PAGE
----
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S3 #11: What You Need to Know About Inside Sales with David Ovies



David Ovies is a business results specialist at Uhuru Network where he helps companies with what next steps they need to take to uplevel their marketing and sales.


David began his sales career at a SAS company in Silicon Valley, where after excelling in that position, he moved to a different company doing inside sales, and finally, he landed at Uhuru.

How the Current Crisis is Impacting Outside Sales

Right now as a result of COVID-19, companies are making the shift from face-to-face outside sales, towards digital sales. Due to the fact that many more people are working remotely, sales teams have had to switch to digital channels.

The popularity of inside sales isn’t new. Before the pandemic hit, inside sales were already growing quicker than outside sales. And now, as a result of stay-at-home orders, companies relied heavily on outside sales now need to transition to inside sales now. Some companies don’t know if their traditional sales channels will ever return to normal and now see inside sales as their main channel to close deals.

Unfortunately for many companies, this transition to inside sales had to happen quickly and companies that didn’t have a remote work model had to adapt in times of uncertainty.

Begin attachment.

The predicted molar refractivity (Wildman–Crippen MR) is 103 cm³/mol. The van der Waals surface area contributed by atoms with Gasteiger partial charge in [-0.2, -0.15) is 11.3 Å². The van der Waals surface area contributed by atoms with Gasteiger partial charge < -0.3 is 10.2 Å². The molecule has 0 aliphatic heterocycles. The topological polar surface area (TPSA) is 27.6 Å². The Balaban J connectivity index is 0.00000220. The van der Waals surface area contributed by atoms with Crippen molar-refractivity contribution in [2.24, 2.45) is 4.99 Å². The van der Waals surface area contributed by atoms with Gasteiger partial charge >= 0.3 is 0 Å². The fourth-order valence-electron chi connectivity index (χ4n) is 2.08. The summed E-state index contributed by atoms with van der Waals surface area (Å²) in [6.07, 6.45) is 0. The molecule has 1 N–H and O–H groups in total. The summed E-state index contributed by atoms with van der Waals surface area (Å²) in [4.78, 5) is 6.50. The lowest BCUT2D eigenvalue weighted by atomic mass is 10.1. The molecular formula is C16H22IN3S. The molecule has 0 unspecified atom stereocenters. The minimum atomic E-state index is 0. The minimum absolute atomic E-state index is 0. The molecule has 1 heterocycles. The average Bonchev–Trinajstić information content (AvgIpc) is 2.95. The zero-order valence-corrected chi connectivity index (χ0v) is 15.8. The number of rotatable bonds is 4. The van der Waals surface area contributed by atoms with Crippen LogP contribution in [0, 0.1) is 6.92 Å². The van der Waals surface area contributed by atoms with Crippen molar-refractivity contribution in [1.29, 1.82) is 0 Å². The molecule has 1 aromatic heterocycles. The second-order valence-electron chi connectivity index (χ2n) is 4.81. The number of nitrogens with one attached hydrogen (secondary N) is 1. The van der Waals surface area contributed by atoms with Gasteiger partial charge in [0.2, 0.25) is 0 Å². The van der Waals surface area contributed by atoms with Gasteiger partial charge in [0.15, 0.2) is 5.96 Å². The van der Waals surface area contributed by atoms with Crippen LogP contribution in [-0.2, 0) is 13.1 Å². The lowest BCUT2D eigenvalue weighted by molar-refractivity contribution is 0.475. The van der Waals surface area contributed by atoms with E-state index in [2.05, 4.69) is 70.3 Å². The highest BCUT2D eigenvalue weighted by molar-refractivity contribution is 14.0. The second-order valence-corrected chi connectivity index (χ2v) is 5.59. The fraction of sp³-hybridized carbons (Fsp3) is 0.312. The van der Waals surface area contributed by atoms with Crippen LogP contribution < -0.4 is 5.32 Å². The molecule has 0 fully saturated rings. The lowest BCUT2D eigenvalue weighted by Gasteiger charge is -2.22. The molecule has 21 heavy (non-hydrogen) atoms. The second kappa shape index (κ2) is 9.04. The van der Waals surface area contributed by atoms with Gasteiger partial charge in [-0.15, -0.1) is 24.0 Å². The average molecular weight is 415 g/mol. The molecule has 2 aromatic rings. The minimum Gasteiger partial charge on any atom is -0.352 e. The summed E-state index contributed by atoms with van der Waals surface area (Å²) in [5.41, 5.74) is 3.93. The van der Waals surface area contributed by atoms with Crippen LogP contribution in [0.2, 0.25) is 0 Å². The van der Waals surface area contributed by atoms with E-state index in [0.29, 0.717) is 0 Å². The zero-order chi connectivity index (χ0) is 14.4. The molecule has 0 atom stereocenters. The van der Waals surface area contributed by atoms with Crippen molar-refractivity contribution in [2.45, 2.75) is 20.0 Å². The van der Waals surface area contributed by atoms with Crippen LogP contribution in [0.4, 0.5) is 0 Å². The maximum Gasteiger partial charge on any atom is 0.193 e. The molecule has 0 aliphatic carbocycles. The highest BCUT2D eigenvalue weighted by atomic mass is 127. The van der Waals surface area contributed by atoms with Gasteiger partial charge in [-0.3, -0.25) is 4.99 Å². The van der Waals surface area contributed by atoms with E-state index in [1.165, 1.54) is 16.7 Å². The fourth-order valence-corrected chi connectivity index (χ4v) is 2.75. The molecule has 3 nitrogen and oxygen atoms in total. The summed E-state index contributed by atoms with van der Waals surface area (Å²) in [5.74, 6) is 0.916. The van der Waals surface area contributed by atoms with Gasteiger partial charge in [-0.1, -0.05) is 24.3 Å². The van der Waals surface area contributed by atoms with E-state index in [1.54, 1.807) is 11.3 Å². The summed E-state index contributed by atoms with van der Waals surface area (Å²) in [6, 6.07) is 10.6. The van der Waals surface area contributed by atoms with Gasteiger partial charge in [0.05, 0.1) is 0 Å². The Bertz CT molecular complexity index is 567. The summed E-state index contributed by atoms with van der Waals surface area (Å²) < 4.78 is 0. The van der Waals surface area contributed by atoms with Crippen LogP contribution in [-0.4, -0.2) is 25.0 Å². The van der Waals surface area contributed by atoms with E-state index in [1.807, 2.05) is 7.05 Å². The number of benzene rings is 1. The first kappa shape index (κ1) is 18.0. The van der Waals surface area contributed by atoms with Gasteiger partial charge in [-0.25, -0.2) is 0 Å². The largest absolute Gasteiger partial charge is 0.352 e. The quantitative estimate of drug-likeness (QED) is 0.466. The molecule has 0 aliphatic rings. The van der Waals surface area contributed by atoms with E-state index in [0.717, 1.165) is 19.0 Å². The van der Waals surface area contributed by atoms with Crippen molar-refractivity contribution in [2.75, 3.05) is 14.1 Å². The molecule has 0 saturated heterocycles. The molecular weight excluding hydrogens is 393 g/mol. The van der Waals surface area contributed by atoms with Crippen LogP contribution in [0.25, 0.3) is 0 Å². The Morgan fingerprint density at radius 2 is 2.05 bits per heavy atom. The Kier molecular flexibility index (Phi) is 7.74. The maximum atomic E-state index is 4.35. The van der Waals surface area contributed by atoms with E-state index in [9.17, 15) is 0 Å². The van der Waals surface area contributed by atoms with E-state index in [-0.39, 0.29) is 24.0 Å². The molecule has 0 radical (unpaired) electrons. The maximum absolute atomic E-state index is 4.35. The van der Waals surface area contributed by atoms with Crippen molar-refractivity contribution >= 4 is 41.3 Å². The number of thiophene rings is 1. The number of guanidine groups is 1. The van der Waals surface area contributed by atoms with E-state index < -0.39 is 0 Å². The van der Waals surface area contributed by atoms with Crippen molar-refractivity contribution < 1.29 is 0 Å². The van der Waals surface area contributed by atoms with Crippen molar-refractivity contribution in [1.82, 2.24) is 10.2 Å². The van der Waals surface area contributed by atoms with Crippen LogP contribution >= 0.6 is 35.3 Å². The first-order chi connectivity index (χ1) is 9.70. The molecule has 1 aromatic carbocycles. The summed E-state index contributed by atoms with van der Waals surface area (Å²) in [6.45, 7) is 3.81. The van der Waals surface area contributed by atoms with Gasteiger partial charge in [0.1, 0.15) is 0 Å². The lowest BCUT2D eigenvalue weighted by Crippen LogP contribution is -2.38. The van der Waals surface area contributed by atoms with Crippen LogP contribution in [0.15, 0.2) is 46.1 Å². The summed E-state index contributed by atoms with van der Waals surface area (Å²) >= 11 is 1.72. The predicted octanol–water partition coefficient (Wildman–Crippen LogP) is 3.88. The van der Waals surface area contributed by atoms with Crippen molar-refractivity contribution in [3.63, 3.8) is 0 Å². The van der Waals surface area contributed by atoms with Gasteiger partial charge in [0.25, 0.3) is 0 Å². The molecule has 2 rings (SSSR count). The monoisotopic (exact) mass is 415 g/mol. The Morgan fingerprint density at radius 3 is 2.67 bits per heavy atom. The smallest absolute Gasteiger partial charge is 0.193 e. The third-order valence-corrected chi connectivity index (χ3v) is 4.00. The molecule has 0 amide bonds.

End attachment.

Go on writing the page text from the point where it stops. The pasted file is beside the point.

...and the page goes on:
Because sales teams had to make the switch so quickly, David had some recommendations to help them work remotely.

One Calendar

He suggests keeping one calendar to help you stay on track with the things you need to get done every day. Make sure that you’re blocking off time for both work and personal activities in one place—and try to stick to that one calendar you’ve created as closely as possible. This will help you ensure your daily goals are on track, and the calendar holds you accountable for your commitments for the day.

Get Dressed

Staying fresh is another thing that can help you be most effective when doing inside sales from home. Continue to take care of yourself and practice good personal hygiene. Don’t work in your pajamas—get up and get dressed in your professional clothes, it will help you get in the right mental space.

Use Video Calls

Use video as much as you can when you’re on sales calls. If your prospect isn’t comfortable being on video, that’s ok—you don’t have to make them. However, whenever possible, use video calls to gather information from your prospect based on body language rather than just their tone of voice and what they’re saying. On video, you come across as more authentic, and it’s much more straightforward to read people when you can see them. This also makes building rapport in inside sales much more comfortable.

How Health Care Sales Can Overcome the Relationship Barrier of Inside Sales

It can be challenging to build rapport with a prospect when you can’t be face-to-face. Sometimes it can feel like being behind a computer screen stops you from building relationships, but that doesn’t have to be the case. Here are David’s tips to help you build relationships from home.